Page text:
Plus, after reviewing “Ratings with Elevated Liver Function” (below) you may be surprised to find out a Preferred or Standard Rating is possible.

Standard Ratings Reference Chart

Check out our easy-to-follow table about rating classes and how they impact your premium pricing.

RatingReason For RatingPremium Pricing
Preferred PlusHealthiest, Lowest Risk ApplicantsBest Pricing Possible
PreferredVery Healthy, Low Risk ApplicantsBetter than Average Pricing
StandardControlled Medical ConditionAverage Pricing
Sub-Standard (aka Table Rating)Chronic Illness (Moderate to Severe)Below Average Pricing

Insider Tip: Sub-Standard (aka “Table”) Rating covers 16 different ranks below the “Standard” class. Premiums typically increase by about 25% per level.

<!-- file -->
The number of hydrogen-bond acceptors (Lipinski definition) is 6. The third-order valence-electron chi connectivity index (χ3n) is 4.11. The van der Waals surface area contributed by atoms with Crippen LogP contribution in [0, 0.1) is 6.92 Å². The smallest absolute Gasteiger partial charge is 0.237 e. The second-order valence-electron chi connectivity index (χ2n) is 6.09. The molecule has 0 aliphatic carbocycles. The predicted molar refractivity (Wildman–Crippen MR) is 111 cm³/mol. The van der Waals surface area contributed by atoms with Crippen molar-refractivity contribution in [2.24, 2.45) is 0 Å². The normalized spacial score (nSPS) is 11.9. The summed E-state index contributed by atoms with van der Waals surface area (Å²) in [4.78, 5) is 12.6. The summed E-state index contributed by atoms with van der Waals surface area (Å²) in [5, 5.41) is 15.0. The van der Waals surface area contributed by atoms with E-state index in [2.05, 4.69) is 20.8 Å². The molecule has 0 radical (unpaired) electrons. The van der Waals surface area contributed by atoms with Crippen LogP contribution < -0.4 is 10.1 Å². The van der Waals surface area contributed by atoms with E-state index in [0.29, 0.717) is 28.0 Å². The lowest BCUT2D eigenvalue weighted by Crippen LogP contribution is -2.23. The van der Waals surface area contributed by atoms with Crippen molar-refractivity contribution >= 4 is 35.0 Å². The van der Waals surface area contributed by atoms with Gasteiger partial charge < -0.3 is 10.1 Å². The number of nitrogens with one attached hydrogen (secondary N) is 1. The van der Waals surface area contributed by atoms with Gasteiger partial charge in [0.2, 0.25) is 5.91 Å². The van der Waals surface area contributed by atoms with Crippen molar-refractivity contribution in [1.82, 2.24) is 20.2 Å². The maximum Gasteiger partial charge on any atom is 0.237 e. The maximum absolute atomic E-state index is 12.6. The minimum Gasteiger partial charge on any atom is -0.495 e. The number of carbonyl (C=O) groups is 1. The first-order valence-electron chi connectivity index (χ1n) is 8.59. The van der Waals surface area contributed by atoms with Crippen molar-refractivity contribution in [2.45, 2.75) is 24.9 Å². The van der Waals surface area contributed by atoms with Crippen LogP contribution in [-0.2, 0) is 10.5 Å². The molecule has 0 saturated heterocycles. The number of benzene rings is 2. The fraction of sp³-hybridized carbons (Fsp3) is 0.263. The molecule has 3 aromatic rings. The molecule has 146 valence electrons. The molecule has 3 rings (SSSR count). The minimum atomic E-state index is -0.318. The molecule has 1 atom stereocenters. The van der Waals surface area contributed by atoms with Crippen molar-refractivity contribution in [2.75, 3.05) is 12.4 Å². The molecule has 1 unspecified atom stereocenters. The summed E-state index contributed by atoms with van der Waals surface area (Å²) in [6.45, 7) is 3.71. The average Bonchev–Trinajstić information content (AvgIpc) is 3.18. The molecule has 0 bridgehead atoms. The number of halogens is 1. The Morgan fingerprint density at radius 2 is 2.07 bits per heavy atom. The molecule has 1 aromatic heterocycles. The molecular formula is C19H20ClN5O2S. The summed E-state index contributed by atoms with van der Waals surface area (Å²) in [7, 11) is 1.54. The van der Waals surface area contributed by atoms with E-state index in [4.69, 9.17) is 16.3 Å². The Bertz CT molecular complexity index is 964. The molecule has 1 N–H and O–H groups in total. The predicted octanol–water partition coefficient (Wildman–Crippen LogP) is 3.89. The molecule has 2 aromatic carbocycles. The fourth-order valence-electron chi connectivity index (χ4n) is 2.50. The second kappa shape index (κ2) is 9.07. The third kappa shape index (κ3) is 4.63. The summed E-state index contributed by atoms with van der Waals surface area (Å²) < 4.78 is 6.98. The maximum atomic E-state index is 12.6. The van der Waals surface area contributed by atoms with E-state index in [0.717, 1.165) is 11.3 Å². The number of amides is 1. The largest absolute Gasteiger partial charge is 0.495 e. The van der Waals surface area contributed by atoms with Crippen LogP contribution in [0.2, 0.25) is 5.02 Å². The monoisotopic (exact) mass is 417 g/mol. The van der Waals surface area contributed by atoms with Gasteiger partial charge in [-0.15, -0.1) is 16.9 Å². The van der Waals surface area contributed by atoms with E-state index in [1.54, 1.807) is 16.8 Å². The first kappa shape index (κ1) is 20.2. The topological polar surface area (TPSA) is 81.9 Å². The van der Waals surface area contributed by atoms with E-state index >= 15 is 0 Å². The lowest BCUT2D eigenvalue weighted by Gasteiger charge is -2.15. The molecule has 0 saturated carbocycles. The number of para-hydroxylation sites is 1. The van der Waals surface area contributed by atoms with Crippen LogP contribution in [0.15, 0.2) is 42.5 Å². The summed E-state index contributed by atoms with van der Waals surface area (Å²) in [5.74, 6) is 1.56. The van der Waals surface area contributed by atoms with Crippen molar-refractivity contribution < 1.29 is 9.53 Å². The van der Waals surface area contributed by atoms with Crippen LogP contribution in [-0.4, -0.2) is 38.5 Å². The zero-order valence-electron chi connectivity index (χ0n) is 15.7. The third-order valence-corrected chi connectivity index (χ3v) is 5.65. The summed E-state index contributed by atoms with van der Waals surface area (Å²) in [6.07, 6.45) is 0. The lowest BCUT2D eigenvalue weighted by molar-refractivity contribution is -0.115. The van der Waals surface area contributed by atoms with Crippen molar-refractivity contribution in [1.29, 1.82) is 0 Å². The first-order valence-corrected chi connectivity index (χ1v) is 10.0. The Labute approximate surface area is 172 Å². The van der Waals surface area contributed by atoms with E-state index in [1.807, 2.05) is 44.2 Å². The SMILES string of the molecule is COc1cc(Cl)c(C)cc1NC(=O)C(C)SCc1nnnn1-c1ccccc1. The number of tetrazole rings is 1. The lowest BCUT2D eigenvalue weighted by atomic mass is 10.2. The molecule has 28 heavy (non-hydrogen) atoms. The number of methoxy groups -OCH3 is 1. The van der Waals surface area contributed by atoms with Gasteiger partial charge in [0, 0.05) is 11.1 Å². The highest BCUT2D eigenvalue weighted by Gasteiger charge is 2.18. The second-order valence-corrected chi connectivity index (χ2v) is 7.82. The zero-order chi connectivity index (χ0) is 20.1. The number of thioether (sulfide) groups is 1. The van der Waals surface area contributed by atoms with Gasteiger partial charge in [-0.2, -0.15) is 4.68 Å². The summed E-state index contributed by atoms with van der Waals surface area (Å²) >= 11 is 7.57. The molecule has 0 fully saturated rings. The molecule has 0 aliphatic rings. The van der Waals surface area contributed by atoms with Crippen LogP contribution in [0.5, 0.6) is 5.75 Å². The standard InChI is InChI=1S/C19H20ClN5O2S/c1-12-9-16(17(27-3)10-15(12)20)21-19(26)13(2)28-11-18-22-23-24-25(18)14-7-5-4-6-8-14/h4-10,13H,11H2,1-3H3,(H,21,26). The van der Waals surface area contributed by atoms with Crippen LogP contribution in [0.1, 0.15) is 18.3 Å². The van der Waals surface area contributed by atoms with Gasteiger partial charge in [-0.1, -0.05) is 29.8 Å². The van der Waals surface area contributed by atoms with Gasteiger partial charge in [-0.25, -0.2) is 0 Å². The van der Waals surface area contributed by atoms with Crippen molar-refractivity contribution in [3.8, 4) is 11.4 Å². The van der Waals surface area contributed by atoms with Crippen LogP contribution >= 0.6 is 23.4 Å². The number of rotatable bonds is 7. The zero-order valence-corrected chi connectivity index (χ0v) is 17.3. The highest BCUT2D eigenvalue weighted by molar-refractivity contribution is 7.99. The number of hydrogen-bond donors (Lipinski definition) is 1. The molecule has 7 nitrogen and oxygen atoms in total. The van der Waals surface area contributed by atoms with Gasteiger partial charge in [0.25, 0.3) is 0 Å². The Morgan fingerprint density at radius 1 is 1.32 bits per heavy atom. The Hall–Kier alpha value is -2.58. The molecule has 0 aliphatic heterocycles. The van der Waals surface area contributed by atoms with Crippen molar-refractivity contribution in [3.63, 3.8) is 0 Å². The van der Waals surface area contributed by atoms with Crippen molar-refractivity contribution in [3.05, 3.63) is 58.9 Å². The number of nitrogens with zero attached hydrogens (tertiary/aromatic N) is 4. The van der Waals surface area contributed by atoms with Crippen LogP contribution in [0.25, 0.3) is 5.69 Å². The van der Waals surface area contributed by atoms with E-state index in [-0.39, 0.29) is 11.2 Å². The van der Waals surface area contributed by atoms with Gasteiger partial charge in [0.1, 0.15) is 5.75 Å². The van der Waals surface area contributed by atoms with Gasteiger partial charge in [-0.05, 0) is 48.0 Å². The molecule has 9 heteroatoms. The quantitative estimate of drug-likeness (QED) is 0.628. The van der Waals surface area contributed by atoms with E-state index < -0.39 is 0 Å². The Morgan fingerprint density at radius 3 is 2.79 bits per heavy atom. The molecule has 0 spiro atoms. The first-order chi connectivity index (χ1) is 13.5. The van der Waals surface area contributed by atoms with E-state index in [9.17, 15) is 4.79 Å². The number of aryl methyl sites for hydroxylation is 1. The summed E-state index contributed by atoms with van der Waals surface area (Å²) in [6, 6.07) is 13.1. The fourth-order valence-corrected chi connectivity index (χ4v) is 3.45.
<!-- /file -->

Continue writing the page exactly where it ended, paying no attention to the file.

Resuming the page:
Obviously, these guidelines do vary slightly among different insurance companies.

Ratings – The Basics

Life insurance ratings for those individuals with elevated liver function, like yourself, also can vary quite a bit among different carriers.

Plus, the insurers are evaluating your complete health history and lifestyle — not just your elevated liver enzymes.

Although the classification method may be different, all insurance companies look at the same criteria. The difference is the value placed on each of these factors.

Here are the main points all life insurance carriers review:

    • Height and weight over the years
    • Family medical history
    • Acute and chronic medical conditions (both past and present)
    • Drug use
    • Hobbies
    • Profession
    • Motor Vehicle Record
    • Alcohol use
    • Tobacco use

Insider Tip: If you’ve smoked cigarettes (even one time) in the last 12 months, then you will be assigned smoker rates. This can equal TWICE as much in premium than your non-smoking peers.

Ratings with Elevated Liver Function